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Dave Dunn on Leadership

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Dave Dunn is a can-do guy. A high-school-dropout at 16, he went to work in an auto body shop. Three years later, he was running his own. A year later, the local Lincoln Mercury dealership hired him to manage its collision repair center. In that five-person shop, Dunn gained invaluable experience with newer cars, crash work and great mentoring. At 22, he was his own boss once again, and has been ever since. For 32 years, Dave’s Auto Body has hummed along in Galesburg, Ill., in its original location. The shop is a success by any metric, employing 28 people and grossing nearly $4 million in annual sales.

Dunn is the founder of the Masters School of Autobody Management, the nation’s only permanent facility dedicated to collision repair management education. Dunn is a licensed teacher of post secondary education. He is a columnist for Dealer Fixed Operations magazine and author of Liquid Amalgam, a book about service company management. Here, Dunn schools us on leadership, current business opportunities for shop owners and managers, and the future of the industry.
Dave Dunn is a can-do guy. A high-school-dropout at 16, he went to work in an auto body shop. Three years later, he was running his own. A year later, the local Lincoln Mercury dealership hired him to manage its collision repair center. In that five-person shop, Dunn gained invaluable experience with newer cars, crash work and great mentoring. At 22, he was his own boss once again, and has been ever since. For 32 years, Dave’s Auto Body has hummed along in Galesburg, Ill., in its original location. The shop is a success by any metric, employing 28 people and grossing nearly $4 million in annual sales.
Dunn is the founder of the Masters School of Autobody Management, the nation’s only permanent facility dedicated to collision repair management education. Dunn is a licensed teacher of post secondary education. He is a columnist for Dealer Fixed Operations magazine and author of Liquid Amalgam, a book about service company management. Here, Dunn schools us on leadership, current business opportunities for shop owners and managers, and the future of the industry.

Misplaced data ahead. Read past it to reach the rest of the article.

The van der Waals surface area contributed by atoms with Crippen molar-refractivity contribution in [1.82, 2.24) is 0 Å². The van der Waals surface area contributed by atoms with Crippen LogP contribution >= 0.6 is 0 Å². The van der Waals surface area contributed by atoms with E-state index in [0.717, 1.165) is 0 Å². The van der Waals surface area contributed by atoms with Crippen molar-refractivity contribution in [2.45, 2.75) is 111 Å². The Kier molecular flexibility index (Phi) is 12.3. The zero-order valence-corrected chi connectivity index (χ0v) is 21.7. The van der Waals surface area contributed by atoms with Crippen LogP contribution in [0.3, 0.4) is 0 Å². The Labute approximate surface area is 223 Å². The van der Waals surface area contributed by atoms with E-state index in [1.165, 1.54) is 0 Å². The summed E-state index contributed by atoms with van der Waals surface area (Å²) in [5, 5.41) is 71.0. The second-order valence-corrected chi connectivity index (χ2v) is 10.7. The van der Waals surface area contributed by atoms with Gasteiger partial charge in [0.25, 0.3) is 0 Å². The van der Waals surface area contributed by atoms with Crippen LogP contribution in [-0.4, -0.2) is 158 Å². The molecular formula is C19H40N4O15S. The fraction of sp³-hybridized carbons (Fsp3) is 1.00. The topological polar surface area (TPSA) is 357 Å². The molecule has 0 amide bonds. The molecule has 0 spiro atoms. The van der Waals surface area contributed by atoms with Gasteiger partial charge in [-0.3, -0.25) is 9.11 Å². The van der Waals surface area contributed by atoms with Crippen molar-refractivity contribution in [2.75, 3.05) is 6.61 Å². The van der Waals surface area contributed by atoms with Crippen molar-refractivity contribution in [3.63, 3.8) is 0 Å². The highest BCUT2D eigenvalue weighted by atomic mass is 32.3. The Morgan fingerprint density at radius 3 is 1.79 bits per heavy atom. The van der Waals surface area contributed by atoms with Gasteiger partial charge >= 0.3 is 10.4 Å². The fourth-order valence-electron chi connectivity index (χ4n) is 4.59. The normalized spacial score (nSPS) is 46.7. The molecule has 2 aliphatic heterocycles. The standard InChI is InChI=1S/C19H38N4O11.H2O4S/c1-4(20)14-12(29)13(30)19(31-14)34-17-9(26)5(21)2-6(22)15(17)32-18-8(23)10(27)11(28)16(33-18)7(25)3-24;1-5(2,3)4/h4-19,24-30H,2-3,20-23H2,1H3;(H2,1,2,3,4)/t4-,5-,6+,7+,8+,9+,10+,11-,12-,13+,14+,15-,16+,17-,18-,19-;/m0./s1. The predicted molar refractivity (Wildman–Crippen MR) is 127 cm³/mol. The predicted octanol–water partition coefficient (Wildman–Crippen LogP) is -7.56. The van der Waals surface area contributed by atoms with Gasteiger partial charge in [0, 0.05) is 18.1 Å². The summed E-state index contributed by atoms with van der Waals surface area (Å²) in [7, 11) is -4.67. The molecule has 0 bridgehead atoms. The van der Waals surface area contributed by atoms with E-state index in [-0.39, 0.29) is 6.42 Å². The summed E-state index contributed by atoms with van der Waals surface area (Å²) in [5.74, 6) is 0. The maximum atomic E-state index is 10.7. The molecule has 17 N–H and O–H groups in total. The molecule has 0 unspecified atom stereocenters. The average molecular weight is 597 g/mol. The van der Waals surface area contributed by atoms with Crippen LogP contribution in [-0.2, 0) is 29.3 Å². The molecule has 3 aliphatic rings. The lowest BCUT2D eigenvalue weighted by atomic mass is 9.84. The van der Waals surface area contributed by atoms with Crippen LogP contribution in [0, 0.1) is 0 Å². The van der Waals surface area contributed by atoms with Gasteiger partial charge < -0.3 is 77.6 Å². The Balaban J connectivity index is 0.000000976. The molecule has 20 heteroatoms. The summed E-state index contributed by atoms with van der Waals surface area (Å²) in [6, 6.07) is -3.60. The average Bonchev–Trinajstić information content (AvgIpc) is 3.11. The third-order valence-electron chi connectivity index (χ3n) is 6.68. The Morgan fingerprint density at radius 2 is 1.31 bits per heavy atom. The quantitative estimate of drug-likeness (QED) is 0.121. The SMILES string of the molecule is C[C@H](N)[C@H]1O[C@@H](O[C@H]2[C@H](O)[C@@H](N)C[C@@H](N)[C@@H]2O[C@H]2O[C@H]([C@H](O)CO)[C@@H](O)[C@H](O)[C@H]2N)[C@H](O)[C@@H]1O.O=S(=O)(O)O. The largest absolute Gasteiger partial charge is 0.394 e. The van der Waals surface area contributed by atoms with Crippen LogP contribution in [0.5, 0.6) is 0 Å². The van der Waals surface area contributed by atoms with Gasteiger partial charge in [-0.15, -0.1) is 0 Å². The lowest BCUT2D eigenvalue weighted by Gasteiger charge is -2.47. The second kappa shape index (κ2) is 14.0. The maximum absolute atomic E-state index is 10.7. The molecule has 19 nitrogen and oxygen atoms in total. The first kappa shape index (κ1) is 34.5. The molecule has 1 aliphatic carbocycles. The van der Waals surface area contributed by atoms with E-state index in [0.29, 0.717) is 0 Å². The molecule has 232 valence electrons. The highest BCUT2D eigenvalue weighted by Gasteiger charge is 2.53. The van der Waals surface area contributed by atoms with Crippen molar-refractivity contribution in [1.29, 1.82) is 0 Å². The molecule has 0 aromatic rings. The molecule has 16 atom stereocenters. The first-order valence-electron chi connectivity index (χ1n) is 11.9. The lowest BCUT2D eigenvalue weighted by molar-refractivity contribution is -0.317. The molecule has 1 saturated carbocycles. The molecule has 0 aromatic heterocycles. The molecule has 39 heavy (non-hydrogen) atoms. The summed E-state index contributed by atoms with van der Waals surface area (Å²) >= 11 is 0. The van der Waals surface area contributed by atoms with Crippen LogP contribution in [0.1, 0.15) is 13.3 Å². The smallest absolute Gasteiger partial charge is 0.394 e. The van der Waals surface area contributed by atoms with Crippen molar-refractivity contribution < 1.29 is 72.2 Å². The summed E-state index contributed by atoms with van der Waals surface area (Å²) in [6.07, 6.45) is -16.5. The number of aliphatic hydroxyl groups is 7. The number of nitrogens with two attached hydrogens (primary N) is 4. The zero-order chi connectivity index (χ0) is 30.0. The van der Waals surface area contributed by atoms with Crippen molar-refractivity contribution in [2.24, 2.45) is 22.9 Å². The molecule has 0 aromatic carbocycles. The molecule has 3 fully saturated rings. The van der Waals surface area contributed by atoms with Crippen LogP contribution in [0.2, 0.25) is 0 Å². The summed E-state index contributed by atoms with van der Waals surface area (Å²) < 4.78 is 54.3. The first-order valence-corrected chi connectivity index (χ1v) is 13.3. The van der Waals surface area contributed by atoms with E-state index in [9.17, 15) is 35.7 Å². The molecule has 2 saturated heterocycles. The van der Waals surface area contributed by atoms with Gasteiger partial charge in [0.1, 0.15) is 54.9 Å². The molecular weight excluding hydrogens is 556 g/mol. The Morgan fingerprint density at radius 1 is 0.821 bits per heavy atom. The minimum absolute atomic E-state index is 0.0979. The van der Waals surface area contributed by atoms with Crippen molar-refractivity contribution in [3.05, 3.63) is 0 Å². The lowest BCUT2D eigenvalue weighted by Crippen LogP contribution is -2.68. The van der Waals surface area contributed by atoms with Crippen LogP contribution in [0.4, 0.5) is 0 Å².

What prompted you to start the Masters School of Auto Body Management?
I ran Dave’s Auto Body so that I could be away from the shop by the time I was 30. Back then, it was unheard of for a young guy to operate as an absentee owner, so people started calling and asking me to consult. After about 10 years, I wanted people to come to me, so I started Masters School of Autobody Management, with two partners, Brian Evison and Joe Hinkens, who have since gone on to do their own successful things. We remain friends and talk occasionally.

 

What skills do shop owners need?
People skills. Unless a leader can harness the collective strength of his or her staff, they will have only
marginal success. Another important trait: organization. Most managers have to learn to be organized. These are the two “secrets” we help people with at Masters.

 

Where do you see owners struggling as managers?
Most shop owners are poor delegators. They maintain a technician’s mindset that no one can do anything as well as they do. Hence they find themselves working in their businesses and not on their businesses.

 

What’s the take-home message from Liquid Amalgam?
Govern your business and your life by “unchangeables.” Unchangeables are the principles that serve as a litmus test for decision making. If you can learn to articulate your principles for decision making to your staff, your
employees will show greater initiative.

 

The economy stinks. What opportunities exist for shops right now?
So many managers have turned into order-takers instead of salespeople. While your competitors are sniveling about how bad it is out there, the winners are moving ahead with a Total Sales Attitude (TSA) and capturing the market that’s there to be had. TSA is a culture, [and it] exists when it becomes clear that everyone—from the janitor to the owner—wants your business and will do whatever is appropriate to get it.

 

Economy aside, what challenges shops most these days?
Too many shops are DRP dependent. When times are tough, they get beaten down at the transactional level. Shops need to develop “relational” customers. Half of the general population is relational buyers and half are predisposed to be transactional buyers. Most shops make overtures that are transactional, and fail to capture the relational nature of half the population. Hence, when the relational buyer observes mediocrity from the service provider, price becomes the only differentiator.

 

How do you envision the future of the collision repair industry?
Education will take a larger role in the shops, including the leadership level and the technical side. The large will not eat the small, the swift will eat the slow. Shops that understand the economy of speed and quality will prevail.

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